New York has lost another vintage factory built diner: The Cheyenne, a popular all night eatery near Penn Station, will close its doors on Sunday after 68 years of operation. And the owner of a rival diner – the bigger Skylight Diner nearby – is to blame. Skylight owner George Papas also owns the narrow 20-by-100 foot site the Cheyenne currently occupies and he plans to build a nine-story apartment building on the property. Forgotten-NY’s Kevin Walsh tells us the days of the one-story, stand-alone diner are almost over:
Unfortunately the reality is that Manhattan’s becoming so pricey that you just can’t sustain these diners no matter how good business is. I was in the Cheyenne a couple weeks ago at lunchtime and it was packed, but the owner of the property feels he can make a lot more money on that spot by building a multi-story building and having a lot of tenants. I’ve been to the Skylight around the corner a couple times and it’s an inferior diner to the Cheyenne; the food is not as good nor is the atmosphere as good as the Cheyenne.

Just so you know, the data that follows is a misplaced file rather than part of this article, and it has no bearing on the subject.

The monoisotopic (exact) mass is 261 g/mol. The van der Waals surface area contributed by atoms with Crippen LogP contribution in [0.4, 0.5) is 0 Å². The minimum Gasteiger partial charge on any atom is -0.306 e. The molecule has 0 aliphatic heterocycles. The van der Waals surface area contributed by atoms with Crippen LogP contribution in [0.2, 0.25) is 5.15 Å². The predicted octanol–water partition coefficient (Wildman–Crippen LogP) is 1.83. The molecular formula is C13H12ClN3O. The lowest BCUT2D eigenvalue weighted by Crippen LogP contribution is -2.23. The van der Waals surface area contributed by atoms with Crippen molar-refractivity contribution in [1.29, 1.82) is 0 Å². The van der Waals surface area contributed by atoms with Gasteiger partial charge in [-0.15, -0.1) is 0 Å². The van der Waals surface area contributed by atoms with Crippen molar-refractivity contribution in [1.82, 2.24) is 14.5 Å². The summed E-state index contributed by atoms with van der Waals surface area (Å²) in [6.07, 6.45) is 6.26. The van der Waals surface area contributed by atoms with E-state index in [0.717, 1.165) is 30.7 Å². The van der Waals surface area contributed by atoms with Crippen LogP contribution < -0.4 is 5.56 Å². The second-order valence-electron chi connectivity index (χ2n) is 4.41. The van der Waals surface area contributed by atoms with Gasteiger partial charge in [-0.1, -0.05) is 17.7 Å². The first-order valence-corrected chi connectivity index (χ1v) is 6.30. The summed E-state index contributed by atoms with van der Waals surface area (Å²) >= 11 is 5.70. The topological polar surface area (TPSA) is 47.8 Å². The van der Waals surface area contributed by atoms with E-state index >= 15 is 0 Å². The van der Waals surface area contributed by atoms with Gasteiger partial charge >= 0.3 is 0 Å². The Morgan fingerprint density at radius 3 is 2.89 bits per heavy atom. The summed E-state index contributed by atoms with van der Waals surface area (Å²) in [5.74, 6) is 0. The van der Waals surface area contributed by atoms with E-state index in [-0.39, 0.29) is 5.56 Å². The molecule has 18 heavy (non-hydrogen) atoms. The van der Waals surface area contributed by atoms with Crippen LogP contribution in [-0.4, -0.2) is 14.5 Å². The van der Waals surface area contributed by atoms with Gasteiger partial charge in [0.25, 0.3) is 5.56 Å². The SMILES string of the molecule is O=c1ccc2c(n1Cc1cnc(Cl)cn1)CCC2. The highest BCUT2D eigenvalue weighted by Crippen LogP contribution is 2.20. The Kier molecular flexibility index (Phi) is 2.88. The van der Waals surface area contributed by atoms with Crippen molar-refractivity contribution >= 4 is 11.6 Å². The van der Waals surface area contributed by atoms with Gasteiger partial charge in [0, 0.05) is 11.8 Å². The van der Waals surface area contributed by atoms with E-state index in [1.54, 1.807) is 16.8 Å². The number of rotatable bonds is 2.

Cheyenne owner Spiros Kasimis may try to reopen the diner at another location, a move that worked (sort of) for the vintage Moondance Diner after it closed on 6th Avenue and Broome Street; it relocated to Wyoming when a couple bought it for $7,500. Daniel Zilka, director of the American Diner Museum, says he’s been talking with Kasimis about a similar option. Michael Perlman, who started the Committee To Save The Moondance Diner, plans to launch a similar campaign for the Cheyenne, according to amNY.
The number of remaining prefabricated diners in Manhattan include the Empire Diner in Chelsea, Tribeca’s Square Diner, and the Pearl Diner in lower Manhattan. The Market Diner in Hell’s Kitchen, circa 1960, closed two years ago but is expected to reopen this summer. And the ‘40s-era Munson diner on 11th Avenue and 49th Street – used as an exterior for the plan-B Seinfeld diner “Reggies” – closed in 2004 but has since moved on up to the Catskills.